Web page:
12 Angry Men Review

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  • 4/5

12 Angry Men is a 1957 American courtroom drama film directed by Sidney Lumet, adapted from a teleplay of the same name by Reginald Rose. This courtroom drama tells the story of a jury of 12 men as they deliberate the conviction or acquittal of an 18-year old defendant on the basis of reasonable doubt, forcing the jurors to question their morals and values.

12 Angry Men explores many techniques of consensus-building and the difficulties encountered in the process among this group of men whose range of personalities adds to the intensity and conflict. It also explores the power one person has to elicit change. The jury members are identified only by number; no names are revealed until an exchange of dialogue at the very end. The film forces the characters and audience to evaluate their own self-image through observing the personality, experiences, and actions of the jurors. The film is also notable for its almost exclusive use of one set, where all but three minutes of the film takes place.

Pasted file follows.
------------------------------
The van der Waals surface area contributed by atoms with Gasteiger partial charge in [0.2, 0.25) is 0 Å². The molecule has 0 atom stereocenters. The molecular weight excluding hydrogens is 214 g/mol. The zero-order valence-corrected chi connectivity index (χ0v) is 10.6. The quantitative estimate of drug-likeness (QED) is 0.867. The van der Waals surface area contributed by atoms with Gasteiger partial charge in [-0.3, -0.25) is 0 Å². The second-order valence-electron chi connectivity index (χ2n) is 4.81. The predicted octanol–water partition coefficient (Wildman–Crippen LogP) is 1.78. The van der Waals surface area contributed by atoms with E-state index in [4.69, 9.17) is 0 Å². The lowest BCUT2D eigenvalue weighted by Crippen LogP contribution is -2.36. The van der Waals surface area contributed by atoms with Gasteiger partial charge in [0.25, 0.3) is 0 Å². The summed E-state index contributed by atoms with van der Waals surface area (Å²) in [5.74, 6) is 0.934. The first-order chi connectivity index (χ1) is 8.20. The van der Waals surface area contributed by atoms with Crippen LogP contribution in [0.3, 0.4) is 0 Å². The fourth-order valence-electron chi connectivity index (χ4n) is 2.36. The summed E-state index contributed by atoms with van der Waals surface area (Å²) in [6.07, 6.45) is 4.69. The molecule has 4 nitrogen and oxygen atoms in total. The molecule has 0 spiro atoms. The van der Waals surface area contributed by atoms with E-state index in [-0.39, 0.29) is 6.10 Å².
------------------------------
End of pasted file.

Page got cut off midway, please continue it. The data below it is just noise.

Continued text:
In 2007, the film was selected for the National Film Registry by the Library of Congress as being "culturally, historically, or aesthetically significant". The film was selected as the second-best courtroom drama ever by the American Film Institute during their AFI's 10 Top 10 list.

دوازدە پیاوی تووڕە دەکرێت دوازدە بیرۆکە و بۆچوونی تایبەتمەند و جیاوازی نێو سەری خۆت بن دەربارەی ڕووداوێکی دیاریکراو. لێرەدا هەمووشتەکان دەگۆڕێن کاتێک پێتدەڵێن: "تۆ سادیستی".

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